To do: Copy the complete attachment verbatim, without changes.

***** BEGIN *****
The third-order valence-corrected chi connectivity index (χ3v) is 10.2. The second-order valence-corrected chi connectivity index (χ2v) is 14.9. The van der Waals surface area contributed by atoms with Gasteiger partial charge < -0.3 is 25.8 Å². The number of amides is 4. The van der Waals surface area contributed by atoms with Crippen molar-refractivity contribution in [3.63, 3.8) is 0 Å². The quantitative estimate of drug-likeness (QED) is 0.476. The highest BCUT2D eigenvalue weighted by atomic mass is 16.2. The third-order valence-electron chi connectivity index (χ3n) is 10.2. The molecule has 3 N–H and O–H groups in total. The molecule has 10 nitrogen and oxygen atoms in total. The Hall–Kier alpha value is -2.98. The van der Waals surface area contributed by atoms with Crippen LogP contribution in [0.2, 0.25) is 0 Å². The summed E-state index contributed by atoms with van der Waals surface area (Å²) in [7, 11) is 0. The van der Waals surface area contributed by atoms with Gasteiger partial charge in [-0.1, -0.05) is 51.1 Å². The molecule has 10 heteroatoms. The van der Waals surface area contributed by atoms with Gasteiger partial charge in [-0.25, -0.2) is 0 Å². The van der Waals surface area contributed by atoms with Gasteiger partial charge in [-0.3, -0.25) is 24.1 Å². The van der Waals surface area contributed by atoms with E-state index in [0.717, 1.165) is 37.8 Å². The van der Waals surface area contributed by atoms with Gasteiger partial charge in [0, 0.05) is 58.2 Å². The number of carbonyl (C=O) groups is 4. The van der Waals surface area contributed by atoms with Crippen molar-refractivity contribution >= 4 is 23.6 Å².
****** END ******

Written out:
The third-order valence-corrected chi connectivity index (χ3v) is 10.2. The second-order valence-corrected chi connectivity index (χ2v) is 14.9. The van der Waals surface area contributed by atoms with Gasteiger partial charge < -0.3 is 25.8 Å². The number of amides is 4. The van der Waals surface area contributed by atoms with Crippen molar-refractivity contribution in [3.63, 3.8) is 0 Å². The quantitative estimate of drug-likeness (QED) is 0.476. The highest BCUT2D eigenvalue weighted by atomic mass is 16.2. The third-order valence-electron chi connectivity index (χ3n) is 10.2. The molecule has 3 N–H and O–H groups in total. The molecule has 10 nitrogen and oxygen atoms in total. The Hall–Kier alpha value is -2.98. The van der Waals surface area contributed by atoms with Crippen LogP contribution in [0.2, 0.25) is 0 Å². The summed E-state index contributed by atoms with van der Waals surface area (Å²) in [7, 11) is 0. The van der Waals surface area contributed by atoms with Gasteiger partial charge in [-0.1, -0.05) is 51.1 Å². The molecule has 10 heteroatoms. The van der Waals surface area contributed by atoms with Gasteiger partial charge in [-0.25, -0.2) is 0 Å². The van der Waals surface area contributed by atoms with Gasteiger partial charge in [-0.3, -0.25) is 24.1 Å². The van der Waals surface area contributed by atoms with E-state index in [0.717, 1.165) is 37.8 Å². The van der Waals surface area contributed by atoms with Gasteiger partial charge in [0, 0.05) is 58.2 Å². The number of carbonyl (C=O) groups is 4. The van der Waals surface area contributed by atoms with Crippen molar-refractivity contribution >= 4 is 23.6 Å².